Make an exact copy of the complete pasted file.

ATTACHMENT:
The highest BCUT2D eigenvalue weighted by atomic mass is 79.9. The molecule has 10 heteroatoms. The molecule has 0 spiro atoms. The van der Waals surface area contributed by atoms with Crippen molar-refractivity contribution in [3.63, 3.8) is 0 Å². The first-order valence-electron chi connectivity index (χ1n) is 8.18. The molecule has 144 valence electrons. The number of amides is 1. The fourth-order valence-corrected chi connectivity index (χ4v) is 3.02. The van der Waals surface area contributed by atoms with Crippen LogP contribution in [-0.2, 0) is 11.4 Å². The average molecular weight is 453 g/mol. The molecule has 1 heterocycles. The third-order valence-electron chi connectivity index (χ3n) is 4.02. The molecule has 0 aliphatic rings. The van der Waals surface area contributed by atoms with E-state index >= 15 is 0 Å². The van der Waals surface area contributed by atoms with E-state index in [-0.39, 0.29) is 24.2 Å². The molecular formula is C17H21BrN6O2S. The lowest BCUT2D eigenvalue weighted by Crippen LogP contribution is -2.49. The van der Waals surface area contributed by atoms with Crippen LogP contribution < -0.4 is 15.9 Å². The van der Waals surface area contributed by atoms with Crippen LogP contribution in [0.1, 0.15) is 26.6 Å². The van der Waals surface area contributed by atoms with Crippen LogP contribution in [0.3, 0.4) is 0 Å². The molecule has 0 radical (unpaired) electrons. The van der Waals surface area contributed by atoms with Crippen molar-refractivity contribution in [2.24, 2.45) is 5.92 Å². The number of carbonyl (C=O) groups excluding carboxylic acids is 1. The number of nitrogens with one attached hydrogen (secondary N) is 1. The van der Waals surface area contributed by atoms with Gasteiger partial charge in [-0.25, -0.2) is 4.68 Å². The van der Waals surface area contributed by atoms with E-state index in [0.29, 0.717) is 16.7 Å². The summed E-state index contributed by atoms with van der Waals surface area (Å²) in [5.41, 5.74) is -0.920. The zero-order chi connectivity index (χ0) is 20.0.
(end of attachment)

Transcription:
The highest BCUT2D eigenvalue weighted by atomic mass is 79.9. The molecule has 10 heteroatoms. The molecule has 0 spiro atoms. The van der Waals surface area contributed by atoms with Crippen molar-refractivity contribution in [3.63, 3.8) is 0 Å². The first-order valence-electron chi connectivity index (χ1n) is 8.18. The molecule has 144 valence electrons. The number of amides is 1. The fourth-order valence-corrected chi connectivity index (χ4v) is 3.02. The van der Waals surface area contributed by atoms with Crippen LogP contribution in [-0.2, 0) is 11.4 Å². The average molecular weight is 453 g/mol. The molecule has 1 heterocycles. The third-order valence-electron chi connectivity index (χ3n) is 4.02. The molecule has 0 aliphatic rings. The van der Waals surface area contributed by atoms with E-state index >= 15 is 0 Å². The van der Waals surface area contributed by atoms with E-state index in [-0.39, 0.29) is 24.2 Å². The molecular formula is C17H21BrN6O2S. The lowest BCUT2D eigenvalue weighted by Crippen LogP contribution is -2.49. The van der Waals surface area contributed by atoms with Crippen LogP contribution < -0.4 is 15.9 Å². The van der Waals surface area contributed by atoms with Crippen LogP contribution in [0.1, 0.15) is 26.6 Å². The van der Waals surface area contributed by atoms with Crippen LogP contribution in [0.3, 0.4) is 0 Å². The molecule has 0 radical (unpaired) electrons. The van der Waals surface area contributed by atoms with Crippen molar-refractivity contribution in [2.24, 2.45) is 5.92 Å². The number of carbonyl (C=O) groups excluding carboxylic acids is 1. The number of nitrogens with one attached hydrogen (secondary N) is 1. The van der Waals surface area contributed by atoms with Gasteiger partial charge in [-0.25, -0.2) is 4.68 Å². The van der Waals surface area contributed by atoms with E-state index in [0.29, 0.717) is 16.7 Å². The summed E-state index contributed by atoms with van der Waals surface area (Å²) in [5.41, 5.74) is -0.920. The zero-order chi connectivity index (χ0) is 20.0.